An increasing number of people from far-flung corners of the world quietly have tried to sneak into the United States among the hundreds of thousands of other, mostly Latin American migrants caught at the Mexican border in the last year, according to arrest data from the Homeland Security Department.
The arrests of more than 8,000 people from India, China, Romania, Bangladesh and Nepal between October 2015 and the end of August is offering a new challenge to immigration agents tasked with fully identifying would-be immigrants and quickly deporting people caught crossing the border illegally.
The group of overseas migrants represents a tiny fraction of the more than 408,000 people caught crossing the Mexican border illegally in the last year. But the arrests suggest a rising trend in the number of migrants opting for a convoluted trek that sometimes wends across the seas to South America, over land to Central America and then through Mexico before arriving at the U.S. border illegally.
For decades Mexico dominated the discussion on illegal immigration as the country from which most immigrants went to the border illegally. But in recent years the number of Mexican nationals who have been trying to sneak into the United States has dropped.
India and China are now squarely among the top 10 countries of origin for people caught trying to sneak into the United States. Large numbers of immigrants from those two countries have long come to the United States legally and many have overstayed visas to remain here. Now some people are taking a different approach altogether by making their way to Mexico to try to sneak into the United States as visas are harder to come by.
Victor Manjarrez, a former Border Patrol sector chief and director of the Center for Law & Human Behavior at the University of Texas at El Paso, said the rising number of migrants from countries far beyond the Americas should be seen as a growing concern.
“That is very unusual. If I was still sitting as the chief of El Paso or Tucson…I’d be a little concerned,” Manjarrez said. “In the grand scheme, as a percentage, it’s relatively small but the raw numbers are such a big jump historically.”
The changing face of illegal immigration at the U.S.-Mexico border is a small part of a broader trend of global migration, with millions of people fleeing their home countries. But the arrival of so many people from far beyond U.S. borders brings with it broad implications for U.S. border security and other immigration enforcement efforts.
The Homeland Security Department has made arresting, jailing and deporting recent border crossers a top priority for immigration agents. Most Mexican migrants caught at the border are sent home within just a few days. But for migrants from countries a continent away the process is often far longer and costlier for the U.S. government as the migrants wait in immigration jails for travel documents to return home or a judge to decide their fate.
The uptick in arrivals of people from other continents, combined with an increase in overall border crossings in the last 12 months, has led to a spike of more than 40,000 people being held in immigration jails in recent weeks. Immigration and Customs Enforcement’s budget gives them enough money to house 34,000 people at any given time and the recent overflow has officials worried they may face a budget shortfall of more than $130 million in the coming months if the trend continues.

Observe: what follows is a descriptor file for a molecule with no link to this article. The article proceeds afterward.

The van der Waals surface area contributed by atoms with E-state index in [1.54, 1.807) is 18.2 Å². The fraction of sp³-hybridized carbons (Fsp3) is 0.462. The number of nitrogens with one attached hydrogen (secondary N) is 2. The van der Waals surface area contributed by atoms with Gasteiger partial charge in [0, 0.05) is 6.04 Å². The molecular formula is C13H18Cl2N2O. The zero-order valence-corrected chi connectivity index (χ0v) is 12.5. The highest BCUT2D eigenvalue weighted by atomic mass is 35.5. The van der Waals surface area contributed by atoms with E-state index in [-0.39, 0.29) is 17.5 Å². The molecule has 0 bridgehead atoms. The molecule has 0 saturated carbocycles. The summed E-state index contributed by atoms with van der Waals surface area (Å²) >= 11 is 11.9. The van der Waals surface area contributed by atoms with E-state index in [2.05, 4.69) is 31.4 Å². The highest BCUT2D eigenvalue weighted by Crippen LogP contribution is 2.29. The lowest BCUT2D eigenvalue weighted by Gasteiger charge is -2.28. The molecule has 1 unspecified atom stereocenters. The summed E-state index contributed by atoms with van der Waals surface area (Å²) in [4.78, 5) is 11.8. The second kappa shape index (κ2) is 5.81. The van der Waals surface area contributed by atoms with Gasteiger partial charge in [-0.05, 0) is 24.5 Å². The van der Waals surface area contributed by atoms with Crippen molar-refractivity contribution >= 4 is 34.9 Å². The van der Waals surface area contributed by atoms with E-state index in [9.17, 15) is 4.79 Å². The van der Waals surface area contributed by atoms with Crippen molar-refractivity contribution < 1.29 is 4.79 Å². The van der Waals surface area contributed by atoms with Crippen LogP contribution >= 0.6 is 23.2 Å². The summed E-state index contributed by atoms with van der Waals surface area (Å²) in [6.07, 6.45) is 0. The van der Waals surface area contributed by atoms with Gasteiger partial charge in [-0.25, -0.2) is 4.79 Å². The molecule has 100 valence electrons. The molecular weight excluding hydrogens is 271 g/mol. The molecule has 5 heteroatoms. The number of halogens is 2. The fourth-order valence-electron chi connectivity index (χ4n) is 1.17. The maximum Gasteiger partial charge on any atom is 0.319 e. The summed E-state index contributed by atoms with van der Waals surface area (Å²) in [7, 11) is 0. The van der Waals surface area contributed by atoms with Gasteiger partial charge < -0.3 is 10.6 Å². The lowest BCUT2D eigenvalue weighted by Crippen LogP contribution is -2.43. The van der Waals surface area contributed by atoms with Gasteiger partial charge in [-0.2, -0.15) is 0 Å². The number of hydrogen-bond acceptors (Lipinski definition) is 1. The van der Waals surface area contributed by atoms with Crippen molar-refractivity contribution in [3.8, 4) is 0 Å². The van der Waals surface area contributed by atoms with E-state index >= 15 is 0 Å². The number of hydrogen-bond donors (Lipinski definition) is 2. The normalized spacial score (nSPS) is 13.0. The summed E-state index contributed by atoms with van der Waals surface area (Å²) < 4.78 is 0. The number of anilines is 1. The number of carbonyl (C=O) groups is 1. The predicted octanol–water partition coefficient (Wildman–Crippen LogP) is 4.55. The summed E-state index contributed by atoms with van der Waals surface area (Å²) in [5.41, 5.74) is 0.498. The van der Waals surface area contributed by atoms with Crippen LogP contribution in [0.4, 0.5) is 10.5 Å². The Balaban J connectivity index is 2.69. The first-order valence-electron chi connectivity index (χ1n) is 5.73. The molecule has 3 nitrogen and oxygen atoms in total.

DHS spokeswoman Gillian Christensen said the agency has enough money to “operate at current levels” until Dec. 9, when a temporary budget resolution expires. After that, she said, DHS will work to either shift money from other parts of the department or find another “alternative budget strategy.” She described the possible budget adjustment as “common.”
Manjarrez said border agents and immigration officials face multiple challenges with a rise in immigrants from so far away, including language barriers and crowded detention centers.
“The further away you get from the Americas, the more difficult it is to really know who they are,” Manjarrez said of the government’s ability to fully identify some would-be immigrants.
The director of the Washington Office on Latin America’s Mexico program, Maureen Meyer, said it appears that many of the overseas migrants are making their way through Mexico via South American countries, including Brazil, where entry visas are either easy to come by or not required. And their final destination is more often than not the United States.
“I think it’s reflecting a gradual trend, as of at least particularly the last year,” Meyer said.
While the exact draw of the round-the-world route isn’t entirely clear, Meyer said an expanding network of human smugglers appear to be taking advantage of the increasingly popular smuggling routes that use Mexico as a transit country.
“There’s a lot of smuggling that goes through Mexico that you don’t see,” Meyer said. She added that rumors of lenient treatment of some immigrants in the United States may also be a factor.
The recent influx of overseas migrants may be a harbinger of things to come.
More than 7,000 people who claimed to be from Africa have been arrested in Mexico between January and August, according to statistics maintained by Mexican federal immigration authorities. The number of such immigrants has been on the rise in recent years.
In 2013 Mexican immigration authorities arrested fewer than 1,000 migrants from Asia and Africa, while the number rose to nearly 11,000 from January through August.